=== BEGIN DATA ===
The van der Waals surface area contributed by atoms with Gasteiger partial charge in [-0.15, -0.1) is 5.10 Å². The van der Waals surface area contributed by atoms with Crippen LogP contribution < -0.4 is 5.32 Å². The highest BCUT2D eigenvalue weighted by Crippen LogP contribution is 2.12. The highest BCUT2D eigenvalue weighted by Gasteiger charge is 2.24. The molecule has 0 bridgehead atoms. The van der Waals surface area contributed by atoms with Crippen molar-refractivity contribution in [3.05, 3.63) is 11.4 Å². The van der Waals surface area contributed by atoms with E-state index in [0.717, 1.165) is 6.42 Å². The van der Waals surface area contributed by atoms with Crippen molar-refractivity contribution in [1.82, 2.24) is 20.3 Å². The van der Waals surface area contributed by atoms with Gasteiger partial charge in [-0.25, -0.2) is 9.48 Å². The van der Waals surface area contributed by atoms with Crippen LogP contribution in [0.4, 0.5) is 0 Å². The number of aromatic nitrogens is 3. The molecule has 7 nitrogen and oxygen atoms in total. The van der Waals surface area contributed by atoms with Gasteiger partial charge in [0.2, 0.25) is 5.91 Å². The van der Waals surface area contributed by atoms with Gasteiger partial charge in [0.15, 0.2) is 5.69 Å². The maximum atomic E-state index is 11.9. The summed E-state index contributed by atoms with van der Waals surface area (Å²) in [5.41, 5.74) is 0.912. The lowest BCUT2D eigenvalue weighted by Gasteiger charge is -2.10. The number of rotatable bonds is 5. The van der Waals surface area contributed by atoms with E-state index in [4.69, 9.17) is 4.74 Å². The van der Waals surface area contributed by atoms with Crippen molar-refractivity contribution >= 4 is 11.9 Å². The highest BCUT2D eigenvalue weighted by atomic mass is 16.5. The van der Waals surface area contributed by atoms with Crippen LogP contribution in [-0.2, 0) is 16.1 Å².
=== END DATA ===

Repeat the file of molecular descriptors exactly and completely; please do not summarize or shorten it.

The van der Waals surface area contributed by atoms with Gasteiger partial charge in [-0.15, -0.1) is 5.10 Å². The van der Waals surface area contributed by atoms with Crippen LogP contribution < -0.4 is 5.32 Å². The highest BCUT2D eigenvalue weighted by Crippen LogP contribution is 2.12. The highest BCUT2D eigenvalue weighted by Gasteiger charge is 2.24. The molecule has 0 bridgehead atoms. The van der Waals surface area contributed by atoms with Crippen molar-refractivity contribution in [3.05, 3.63) is 11.4 Å². The van der Waals surface area contributed by atoms with E-state index in [0.717, 1.165) is 6.42 Å². The van der Waals surface area contributed by atoms with Crippen molar-refractivity contribution in [1.82, 2.24) is 20.3 Å². The van der Waals surface area contributed by atoms with Gasteiger partial charge in [-0.25, -0.2) is 9.48 Å². The van der Waals surface area contributed by atoms with Crippen LogP contribution in [0.4, 0.5) is 0 Å². The number of aromatic nitrogens is 3. The molecule has 7 nitrogen and oxygen atoms in total. The van der Waals surface area contributed by atoms with Gasteiger partial charge in [0.2, 0.25) is 5.91 Å². The van der Waals surface area contributed by atoms with Gasteiger partial charge in [0.15, 0.2) is 5.69 Å². The maximum atomic E-state index is 11.9. The summed E-state index contributed by atoms with van der Waals surface area (Å²) in [5.41, 5.74) is 0.912. The lowest BCUT2D eigenvalue weighted by Gasteiger charge is -2.10. The number of rotatable bonds is 5. The van der Waals surface area contributed by atoms with E-state index in [4.69, 9.17) is 4.74 Å². The van der Waals surface area contributed by atoms with Crippen molar-refractivity contribution >= 4 is 11.9 Å². The highest BCUT2D eigenvalue weighted by atomic mass is 16.5. The van der Waals surface area contributed by atoms with Crippen LogP contribution in [-0.2, 0) is 16.1 Å².